USTC Researchers Find Corporate Reputation Protects as well as Harms Its Value at Crisis

  • [2017-04-04]
    Research group, led by Prof. WEI Jiuchang from School of Management at the University of Science and Technology of China (USTC), uncovered that corporate reputation not always benefits the company, but is a double-edged sword when corporate crisis happens, advancing current understanding of the relationship between corporate reputation and firm’s economic performance, which has been one of the major concerns of reputation and crisis management research.
    Corporate reputation has long been viewed as a company’s intangible asset. Both business managers and researchers would pay much attention to this asset. Previous research has called for more research on corporate reputation as a multidimensional concept and the possible interactions among these dimensions. The research group identifies two dimensions, generalized favorability and being known, and studies how attribution of crisis responsibility affects firm value at the start of a crisis. The work gives insights on business practices and contributes to current business literature. It finds that generalized favorability serves as a buffer, while being known can be a burden, in influencing firm value. Furthermore, it shows evidence that different dimensions of reputation have opposing effects on firm value at the onset of a crisis, contributing to the debate concerning the effect of corporate reputation. Thirdly, shareholders’ responsibility attribution is very important in determining their reaction to corporate crises. The research adds to the extant literature that has relied mostly on surveys or experiments covering only a few crises.
    Therefore, when a crisis starts, a well-liked firm can rely on their generalized favorability among stakeholders and have less firm value loss, while a well-known firm should better communicate with stakeholders to reduce the loss. And firms should enhance their favorability and avoid too much attention on the crises. What’s more, a well-liked firm can further reduce the loss when the public attribute the responsibility to the firm less.


    Figure 1. The interaction effect of generalized favorability and being known on Crisis-CAR (Image by WEI Jiuchang)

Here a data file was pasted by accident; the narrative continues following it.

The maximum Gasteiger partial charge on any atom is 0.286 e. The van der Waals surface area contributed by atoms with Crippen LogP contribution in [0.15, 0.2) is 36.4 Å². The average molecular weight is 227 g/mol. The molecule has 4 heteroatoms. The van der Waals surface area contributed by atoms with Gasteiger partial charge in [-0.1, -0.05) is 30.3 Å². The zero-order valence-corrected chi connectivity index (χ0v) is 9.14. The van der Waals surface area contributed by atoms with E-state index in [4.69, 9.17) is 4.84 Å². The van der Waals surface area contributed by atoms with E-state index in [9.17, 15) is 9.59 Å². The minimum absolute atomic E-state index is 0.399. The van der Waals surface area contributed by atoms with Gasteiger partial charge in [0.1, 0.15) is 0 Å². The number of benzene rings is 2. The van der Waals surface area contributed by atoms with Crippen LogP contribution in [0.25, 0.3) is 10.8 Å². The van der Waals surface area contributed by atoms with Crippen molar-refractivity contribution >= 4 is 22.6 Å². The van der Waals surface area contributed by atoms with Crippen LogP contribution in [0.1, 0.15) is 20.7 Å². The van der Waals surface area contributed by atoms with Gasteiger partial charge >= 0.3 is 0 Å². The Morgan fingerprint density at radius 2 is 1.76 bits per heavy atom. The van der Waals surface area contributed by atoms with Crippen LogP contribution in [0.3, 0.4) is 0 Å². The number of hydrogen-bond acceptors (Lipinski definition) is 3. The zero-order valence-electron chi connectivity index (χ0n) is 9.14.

The two solid lines in figure 1 represent the lowest (=7.44) and highest (=9.59) levels of being known. The dotted line represents the switching point of being known (=9.16) below which the effect of generalized favorability is positive and significant (p<0.05) but above which the effect of generalized favorability is not significant (p>0.1). This is done using the Johnson–Neyman technique (Spiller et al., 2013; Hayes, 2013). The shaded area thus represents the Johnson-Neyman region of significance.


    Figure 2. The interaction effect of attribution of crisis responsibility and generalized favorability on Crisis-CAR (Image by WEI Jiuchang)

    On Mar 23rd, the work was published (“WELL-KNOWN OR WELL-LIKED? THE EFFECTS OF CORPORATE REPUTATION ON FIRM VALUE AT THE ONSET OF A CORPORATE CRISIS” on Strategic Management Journal , one of UT Dallas top 24 business school journal.Strategic Management Journal is the world’s leading mass impact journal for research in strategic management, and The UT Dallas top 24 business school journal. University and research institutions of mainland China, as primary authors, published less than 5 papers in this journal. It is the first time for school of management to publish the paper in the top journal of strategic management field; it reflected another important breakthrough of the school of management in high level academic research. Dr. OUYANG Zhe of school of management and Prof. CHEN Haipeng (Allan) in Mays business school of the Texas A&M University are co-author.  DOI: 10.1002/smj.2639)

    This work lasted for three years, and was funded by the Youth Innovation Promotion Association of the Chinese Academy of Sciences (Social risk analysis and communication), and the first think tank research project of management science in the National Natural Science Foundation of China (Social security risk management research in China during ‘13th Five Year Plan’ ).

    (School of Management Sciences)


    Prof. WEI Jiuhang


This article came from News Center of USTC.